Former abortion facility owner: Giving women more information doesn’t sell abortions

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Carol Everett was once the owner of two abortion facilities and the director of four. During her time in the abortion industry, she ran her facilities strictly as businesses, trying to make as much money as possible. She has written about her career as an abortion worker in her books The Scarlet Lady: Confessions of a Successful Abortionist and Blood Money: Getting Rich off a Woman’s Right to Choose. Everett, whose full testimony can be found here, maximized profit by having her employees convince as many women to abort as possible.

Soon after she became an abortion facility director, she ran into trouble with one of her workers. She identifies the woman only as “Barbara.”

Everett says:

An immediate problem concerned Barbara, [a] young medical assistant who did not like abortions. She actually had a fetal development book in the clinic and often showed women how developed their babies were at various stages inside the womb. I stopped that practice immediately. Although Barbara was a good employee, if she could not sell abortions, she had to go.

Obviously, women were less likely to abort after seeing those pictures. Finding out that your baby has fingers and toes might make some women think twice. This was unacceptable to Everett. With every woman who walked out, she lost money.

Abortion advocates say that it’s all about “choice.” But what about informed choice? Shouldn’t a woman have the right to know what abortion does to her body and her baby? In Everett’s facilities, it was not about “choice” but about selling as many abortions as possible. How many women had abortions thinking they were getting a clump of tissue removed, only to learn the truth later? Everett and her abortion workers wouldn’t be there help women through that emotional trauma.

But some people reading this might have something to say at this point. Aren’t Everett’s facilities an exception? Surely you can’t judge the whole abortion industry by one chain of clinics.  After all, just because Everett was motivated by profit and wanted to keep information from women doesn’t mean all abortion facilities do that. Right?

Of course, there is no way to know what goes on in every abortion facility in the country. But there is one thing that seems to indicate that Everett’s policy of hiding of the truth from women is very common in the abortion industry.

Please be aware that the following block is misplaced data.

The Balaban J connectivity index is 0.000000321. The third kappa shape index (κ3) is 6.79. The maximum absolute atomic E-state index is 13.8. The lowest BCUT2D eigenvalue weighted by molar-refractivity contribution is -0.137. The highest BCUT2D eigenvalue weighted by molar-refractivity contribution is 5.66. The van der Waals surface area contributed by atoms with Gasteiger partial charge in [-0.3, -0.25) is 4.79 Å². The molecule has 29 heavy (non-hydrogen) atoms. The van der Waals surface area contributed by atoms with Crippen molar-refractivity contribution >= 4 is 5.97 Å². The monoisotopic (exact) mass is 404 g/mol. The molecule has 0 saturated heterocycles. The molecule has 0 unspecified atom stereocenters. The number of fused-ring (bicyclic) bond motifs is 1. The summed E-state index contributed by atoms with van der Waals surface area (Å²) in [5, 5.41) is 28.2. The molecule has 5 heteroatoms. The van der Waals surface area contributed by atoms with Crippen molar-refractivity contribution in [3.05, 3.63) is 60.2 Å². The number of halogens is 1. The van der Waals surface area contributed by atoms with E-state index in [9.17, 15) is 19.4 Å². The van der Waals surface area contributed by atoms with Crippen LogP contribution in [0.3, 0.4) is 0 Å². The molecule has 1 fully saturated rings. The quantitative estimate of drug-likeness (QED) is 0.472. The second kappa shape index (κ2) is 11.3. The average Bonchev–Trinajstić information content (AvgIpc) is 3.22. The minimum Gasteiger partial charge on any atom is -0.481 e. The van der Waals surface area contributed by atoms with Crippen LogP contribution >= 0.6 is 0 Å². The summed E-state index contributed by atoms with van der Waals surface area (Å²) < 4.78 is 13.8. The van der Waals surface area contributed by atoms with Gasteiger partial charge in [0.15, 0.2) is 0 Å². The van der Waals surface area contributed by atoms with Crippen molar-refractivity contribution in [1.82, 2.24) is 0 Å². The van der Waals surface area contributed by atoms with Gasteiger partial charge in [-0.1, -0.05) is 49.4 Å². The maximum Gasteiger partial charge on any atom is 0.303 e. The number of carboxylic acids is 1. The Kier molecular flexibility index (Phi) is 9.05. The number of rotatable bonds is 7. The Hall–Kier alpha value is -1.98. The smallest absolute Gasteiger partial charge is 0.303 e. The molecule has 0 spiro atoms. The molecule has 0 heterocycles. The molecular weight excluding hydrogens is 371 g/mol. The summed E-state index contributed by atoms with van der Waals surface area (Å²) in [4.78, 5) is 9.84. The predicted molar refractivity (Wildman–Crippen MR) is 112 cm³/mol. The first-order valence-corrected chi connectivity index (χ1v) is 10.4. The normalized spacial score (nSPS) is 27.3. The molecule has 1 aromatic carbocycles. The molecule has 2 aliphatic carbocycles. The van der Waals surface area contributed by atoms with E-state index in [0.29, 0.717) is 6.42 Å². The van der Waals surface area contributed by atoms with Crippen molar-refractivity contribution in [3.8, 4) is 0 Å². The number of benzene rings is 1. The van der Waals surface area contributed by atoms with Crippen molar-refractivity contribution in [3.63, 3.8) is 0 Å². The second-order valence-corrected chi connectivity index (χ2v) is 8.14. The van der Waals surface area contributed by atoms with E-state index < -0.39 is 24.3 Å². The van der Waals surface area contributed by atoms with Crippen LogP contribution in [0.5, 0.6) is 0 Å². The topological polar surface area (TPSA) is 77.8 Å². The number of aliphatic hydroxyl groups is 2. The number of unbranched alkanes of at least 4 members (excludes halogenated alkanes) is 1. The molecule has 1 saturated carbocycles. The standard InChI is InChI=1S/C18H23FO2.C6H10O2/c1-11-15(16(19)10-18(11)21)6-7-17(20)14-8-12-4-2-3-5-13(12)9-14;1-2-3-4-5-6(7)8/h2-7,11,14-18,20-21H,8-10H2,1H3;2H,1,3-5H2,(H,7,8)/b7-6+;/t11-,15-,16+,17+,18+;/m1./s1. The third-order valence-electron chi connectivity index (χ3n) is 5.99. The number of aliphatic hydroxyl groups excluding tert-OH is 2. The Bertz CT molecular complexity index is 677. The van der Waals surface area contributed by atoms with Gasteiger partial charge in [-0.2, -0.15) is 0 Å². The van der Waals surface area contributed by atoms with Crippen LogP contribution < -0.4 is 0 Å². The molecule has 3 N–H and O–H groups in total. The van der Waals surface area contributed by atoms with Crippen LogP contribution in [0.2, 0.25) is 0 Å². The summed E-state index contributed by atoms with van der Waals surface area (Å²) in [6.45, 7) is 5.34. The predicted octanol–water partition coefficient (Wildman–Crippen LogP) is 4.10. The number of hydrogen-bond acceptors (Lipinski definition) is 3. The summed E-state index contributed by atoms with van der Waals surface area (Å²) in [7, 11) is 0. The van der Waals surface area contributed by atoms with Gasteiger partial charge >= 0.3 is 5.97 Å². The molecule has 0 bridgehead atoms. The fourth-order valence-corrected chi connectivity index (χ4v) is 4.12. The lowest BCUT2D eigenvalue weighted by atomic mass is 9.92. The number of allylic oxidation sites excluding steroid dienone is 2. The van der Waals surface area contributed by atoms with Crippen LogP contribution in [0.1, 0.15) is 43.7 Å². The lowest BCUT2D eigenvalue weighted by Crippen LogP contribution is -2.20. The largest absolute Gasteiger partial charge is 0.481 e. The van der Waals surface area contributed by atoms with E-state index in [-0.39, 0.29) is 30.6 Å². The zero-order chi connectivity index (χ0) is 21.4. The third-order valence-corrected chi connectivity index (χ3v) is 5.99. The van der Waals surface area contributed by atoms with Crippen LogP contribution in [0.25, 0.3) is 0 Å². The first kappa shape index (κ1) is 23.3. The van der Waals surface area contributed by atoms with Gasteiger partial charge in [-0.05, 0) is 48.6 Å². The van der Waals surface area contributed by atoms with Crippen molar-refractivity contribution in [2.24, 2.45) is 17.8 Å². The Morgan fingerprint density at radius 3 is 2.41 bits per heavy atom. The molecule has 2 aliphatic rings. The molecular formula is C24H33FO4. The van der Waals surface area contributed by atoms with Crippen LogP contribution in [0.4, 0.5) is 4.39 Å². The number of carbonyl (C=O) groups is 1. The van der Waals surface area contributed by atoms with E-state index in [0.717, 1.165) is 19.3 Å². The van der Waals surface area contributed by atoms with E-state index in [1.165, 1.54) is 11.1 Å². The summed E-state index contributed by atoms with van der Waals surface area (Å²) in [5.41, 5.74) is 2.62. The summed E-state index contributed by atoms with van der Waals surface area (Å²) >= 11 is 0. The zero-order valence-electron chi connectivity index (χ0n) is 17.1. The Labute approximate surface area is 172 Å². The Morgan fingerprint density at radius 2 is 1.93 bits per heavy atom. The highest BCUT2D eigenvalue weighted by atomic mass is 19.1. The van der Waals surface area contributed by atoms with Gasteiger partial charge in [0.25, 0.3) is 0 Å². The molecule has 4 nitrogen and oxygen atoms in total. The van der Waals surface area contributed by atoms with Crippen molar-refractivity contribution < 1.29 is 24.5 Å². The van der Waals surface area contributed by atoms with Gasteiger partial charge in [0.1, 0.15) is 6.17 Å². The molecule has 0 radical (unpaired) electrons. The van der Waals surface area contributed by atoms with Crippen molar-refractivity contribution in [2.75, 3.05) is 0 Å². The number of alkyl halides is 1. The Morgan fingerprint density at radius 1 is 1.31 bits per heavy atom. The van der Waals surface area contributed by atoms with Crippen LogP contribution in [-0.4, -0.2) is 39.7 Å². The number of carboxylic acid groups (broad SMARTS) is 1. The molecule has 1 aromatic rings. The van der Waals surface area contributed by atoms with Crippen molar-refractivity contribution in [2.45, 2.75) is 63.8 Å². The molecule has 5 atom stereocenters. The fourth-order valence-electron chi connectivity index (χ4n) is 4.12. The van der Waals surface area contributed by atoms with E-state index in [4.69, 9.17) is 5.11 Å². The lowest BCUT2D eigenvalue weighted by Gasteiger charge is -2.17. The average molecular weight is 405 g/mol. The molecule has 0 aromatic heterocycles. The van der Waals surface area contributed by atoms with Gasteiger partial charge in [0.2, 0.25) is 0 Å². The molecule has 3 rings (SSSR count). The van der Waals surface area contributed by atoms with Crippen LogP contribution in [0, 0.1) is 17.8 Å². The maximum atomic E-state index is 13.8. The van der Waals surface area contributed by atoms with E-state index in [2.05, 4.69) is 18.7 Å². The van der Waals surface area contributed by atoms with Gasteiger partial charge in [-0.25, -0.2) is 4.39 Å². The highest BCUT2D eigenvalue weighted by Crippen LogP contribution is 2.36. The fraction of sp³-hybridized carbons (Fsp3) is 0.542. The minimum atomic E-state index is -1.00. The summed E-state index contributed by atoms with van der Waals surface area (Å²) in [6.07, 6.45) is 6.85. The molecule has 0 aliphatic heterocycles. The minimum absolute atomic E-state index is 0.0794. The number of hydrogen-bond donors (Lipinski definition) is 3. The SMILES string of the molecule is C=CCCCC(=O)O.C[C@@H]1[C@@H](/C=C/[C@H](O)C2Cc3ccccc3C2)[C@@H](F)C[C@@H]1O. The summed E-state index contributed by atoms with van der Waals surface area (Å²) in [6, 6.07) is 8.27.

For decades, pro-lifers have responded to a cascade of women’s accounts of dishonest counseling and withheld information by trying to pass informed consent laws. Pro-abortion groups have consistently fought against these laws.

The abortion industry makes many millions of dollars a year from abortion. Much of this money is funneled into groups that fight against pro-life laws. Abortion providers know that their livelihood is based on abortion’s legality, so they donate a great deal of money to such groups. In turn, they wield great influence on how those pro-abortion groups operate and what laws they oppose.

NARAL Pro-Choice America is the largest pro-abortion group in the country. NARAL Pro-Choice Virginia has a list of “anti-choice” laws that they oppose. Under the heading “Biased Counseling, Mandatory Ultrasounds, and Forced Delays” the organization says:

Virginia requires women who’ve decided to have an abortion to receive state-directed counseling that includes government-written materials with possible alternatives to abortion and realistic pictures of a fetus.

Obviously “realistic pictures of a fetus” are not something abortion promoters want women to see. No doubt the abortion industry, which donates millions to groups like NARAL, is behind (and benefited by) their opposition to such laws.

NARAL Pro-Choice Oregon says:

Abortion-specific “informed” consent laws unnecessarily insert the government into private decision making and the doctor-patient relationship.

They call the laws part of the “anti-choice agenda.”

What are these laws they so vehemently oppose?

Counseling provisions vary, but they often include information designed to discourage women from obtaining an abortion, such as telling them that the father of the fetus is liable for child support, providing a list of abortion-alternative and adoption agencies, offering to show photographs of fetuses at various stages of development and telling women abortion may cause breast cancer.

The horror.  (Note: Here is a list of studies that link abortion with breast cancer.)

Notice that they oppose “offering to show photographs.” In fact, most informed consent laws do not force a woman to look at pictures of developing babies, they only say that the abortion facility must give women that option.

How is NARAL Pro-Choice America’s battle against letting women see pictures of preborn babies any different than Everett’s practices? In both cases, they want to suppress any information that might lead to women choosing life.

The abortion industry and their pursuit of profit lies behind the policies of pro-abortion advocacy groups, and these groups’ stands on informed consent laws reveal the industry’s desire to censor any information that would make a woman think twice about abortion. Everett’s actions were not an anomaly — rather, her attitude is typical of the abortion industry.

Source: Carol Everett. The Scarlet Lady (Brentwood: Wolgemuth & Hyatt, 1991),146

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